PORTLAND — An interstate agreement signed Monday will have a lasting positive effect on local foster children, officials said.
The agreement, the first of its kind between Washington and Oregon, gives social workers the ability to cut through layers of bureaucratic statutes and expedite the process of placing a child from one state with a relative who lives in the other state. The process could take as little as one week.
The agreement, effective Oct. 1, applies to children from Clark and Cowlitz counties in Washington and Multnomah, Clackamas and Washington counties in Oregon.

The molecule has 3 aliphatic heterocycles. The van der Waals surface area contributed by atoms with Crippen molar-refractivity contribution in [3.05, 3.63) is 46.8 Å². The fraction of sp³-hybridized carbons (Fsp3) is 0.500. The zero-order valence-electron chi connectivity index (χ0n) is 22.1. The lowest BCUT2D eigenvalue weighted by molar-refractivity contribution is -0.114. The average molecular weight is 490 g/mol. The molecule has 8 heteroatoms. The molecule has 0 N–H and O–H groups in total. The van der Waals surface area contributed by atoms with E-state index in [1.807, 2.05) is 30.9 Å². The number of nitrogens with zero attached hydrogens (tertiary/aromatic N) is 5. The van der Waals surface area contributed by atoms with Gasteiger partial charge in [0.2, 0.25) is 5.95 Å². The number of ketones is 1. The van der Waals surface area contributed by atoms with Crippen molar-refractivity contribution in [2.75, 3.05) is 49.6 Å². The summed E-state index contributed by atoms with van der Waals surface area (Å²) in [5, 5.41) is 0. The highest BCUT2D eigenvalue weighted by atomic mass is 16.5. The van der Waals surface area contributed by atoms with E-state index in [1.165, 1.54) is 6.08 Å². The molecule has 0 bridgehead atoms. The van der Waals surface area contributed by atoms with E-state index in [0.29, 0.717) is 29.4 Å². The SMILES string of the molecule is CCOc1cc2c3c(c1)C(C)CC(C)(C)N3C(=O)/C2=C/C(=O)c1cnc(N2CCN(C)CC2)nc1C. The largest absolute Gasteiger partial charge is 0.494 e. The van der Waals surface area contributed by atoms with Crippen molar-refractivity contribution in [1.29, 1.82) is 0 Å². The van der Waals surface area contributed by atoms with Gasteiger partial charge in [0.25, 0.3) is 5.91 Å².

Approximately 150 children are expected to be affected each year.
“All of us knows someone who travels across the Washington-Oregon border every day, and children are no exception,” said Erinn Kelley-Siel, an assistant director with the Oregon Department of Human Services.
Currently, when the state temporarily takes a child away from a parent who’s judged to be unfit, it can take 60 to 90 days to place a child with an approved relative who lives in a different state.